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Listeners form average-based representations of individual voice identities

Lavan, N; Knight, S; McGettigan, C; (2019) Listeners form average-based representations of individual voice identities. Nature Communications , 10 , Article 2404. 10.1038/s41467-019-10295-w. Green open access

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Abstract

Models of voice perception propose that identities are encoded relative to an abstracted average or prototype. While there is some evidence for norm-based coding when learning to discriminate different voices, little is known about how the representation of an individual's voice identity is formed through variable exposure to that voice. In two experiments, we show evidence that participants form abstracted representations of individual voice identities based on averages, despite having never been exposed to these averages during learning. We created 3 perceptually distinct voice identities, fully controlling their within-person variability. Listeners first learned to recognise these identities based on ring-shaped distributions located around the perimeter of within-person voice spaces - crucially, these distributions were missing their centres. At test, listeners' accuracy for old/new judgements was higher for stimuli located on an untrained distribution nested around the centre of each ring-shaped distribution compared to stimuli on the trained ring-shaped distribution.

Type: Article
Title: Listeners form average-based representations of individual voice identities
Location: England
Open access status: An open access version is available from UCL Discovery
DOI: 10.1038/s41467-019-10295-w
Publisher version: https://doi.org/10.1038/s41467-019-10295-w
Language: English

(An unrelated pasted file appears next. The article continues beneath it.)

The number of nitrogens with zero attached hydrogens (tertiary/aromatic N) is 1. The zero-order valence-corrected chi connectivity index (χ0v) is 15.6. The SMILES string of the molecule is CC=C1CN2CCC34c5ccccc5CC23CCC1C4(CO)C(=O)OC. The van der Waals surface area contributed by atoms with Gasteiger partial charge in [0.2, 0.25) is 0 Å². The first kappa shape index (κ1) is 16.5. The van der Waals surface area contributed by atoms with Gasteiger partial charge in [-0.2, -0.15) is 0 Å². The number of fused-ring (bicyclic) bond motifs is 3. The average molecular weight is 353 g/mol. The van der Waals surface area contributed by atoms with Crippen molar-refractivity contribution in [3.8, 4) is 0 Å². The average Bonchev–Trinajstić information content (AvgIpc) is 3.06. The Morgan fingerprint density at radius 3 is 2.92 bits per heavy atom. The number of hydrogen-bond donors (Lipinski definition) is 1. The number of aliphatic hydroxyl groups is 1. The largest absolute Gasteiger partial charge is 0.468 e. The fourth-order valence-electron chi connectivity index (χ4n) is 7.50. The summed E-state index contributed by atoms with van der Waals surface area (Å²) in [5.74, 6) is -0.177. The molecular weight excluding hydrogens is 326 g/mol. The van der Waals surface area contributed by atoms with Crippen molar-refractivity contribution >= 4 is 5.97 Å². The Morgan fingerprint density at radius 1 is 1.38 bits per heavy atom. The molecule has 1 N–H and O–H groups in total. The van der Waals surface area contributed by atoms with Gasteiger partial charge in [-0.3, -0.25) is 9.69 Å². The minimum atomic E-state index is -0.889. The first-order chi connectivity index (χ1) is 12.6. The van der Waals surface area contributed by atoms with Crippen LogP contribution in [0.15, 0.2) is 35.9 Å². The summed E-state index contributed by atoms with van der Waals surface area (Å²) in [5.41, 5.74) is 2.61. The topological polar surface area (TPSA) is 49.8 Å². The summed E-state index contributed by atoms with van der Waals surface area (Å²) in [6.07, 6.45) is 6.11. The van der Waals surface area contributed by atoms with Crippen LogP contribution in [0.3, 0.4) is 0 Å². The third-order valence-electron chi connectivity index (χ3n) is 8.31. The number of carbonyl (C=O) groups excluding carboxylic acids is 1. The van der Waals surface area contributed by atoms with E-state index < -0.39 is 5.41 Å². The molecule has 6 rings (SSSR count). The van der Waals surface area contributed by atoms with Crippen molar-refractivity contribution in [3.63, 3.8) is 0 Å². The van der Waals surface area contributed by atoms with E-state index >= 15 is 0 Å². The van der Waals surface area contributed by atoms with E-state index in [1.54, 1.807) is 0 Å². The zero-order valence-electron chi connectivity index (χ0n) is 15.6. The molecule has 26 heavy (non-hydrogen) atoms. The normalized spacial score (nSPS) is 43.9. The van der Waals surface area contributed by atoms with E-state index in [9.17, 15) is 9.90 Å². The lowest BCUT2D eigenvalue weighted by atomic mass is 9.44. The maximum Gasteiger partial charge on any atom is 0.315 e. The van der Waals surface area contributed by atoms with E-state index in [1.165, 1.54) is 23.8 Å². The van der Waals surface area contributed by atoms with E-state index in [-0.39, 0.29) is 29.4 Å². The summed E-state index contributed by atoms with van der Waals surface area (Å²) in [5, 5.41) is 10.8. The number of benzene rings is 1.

Additional information: This article is licensed under a Creative Commons Attribution 4.0 International License, which permits use, sharing, adaptation, distribution and reproduction in any medium or format, as long as you give appropriate credit to the original author(s) and the source, provide a link to the Creative Commons license, and indicate if changes were made. The images or other third party material in this article are included in the article’s Creative Commons license, unless indicated otherwise in a credit line to the material. If material is not included in the article’s Creative Commons license and your intended use is not permitted by statutory regulation or exceeds the permitted use, you will need to obtain permission directly from the copyright holder. To view a copy of this license, visit http://creativecommons.org/licenses/by/4.0/.
Keywords: Human behaviour, Psychology
UCL classification: UCL > Provost and Vice Provost Offices
UCL > Provost and Vice Provost Offices > School of Life and Medical Sciences
UCL > Provost and Vice Provost Offices > School of Life and Medical Sciences > Faculty of Brain Sciences
UCL > Provost and Vice Provost Offices > School of Life and Medical Sciences > Faculty of Brain Sciences > Div of Psychology and Lang Sciences
UCL > Provost and Vice Provost Offices > School of Life and Medical Sciences > Faculty of Brain Sciences > Div of Psychology and Lang Sciences > Speech, Hearing and Phonetic Sciences
URI: https://discovery.ucl.ac.uk/id/eprint/10075938
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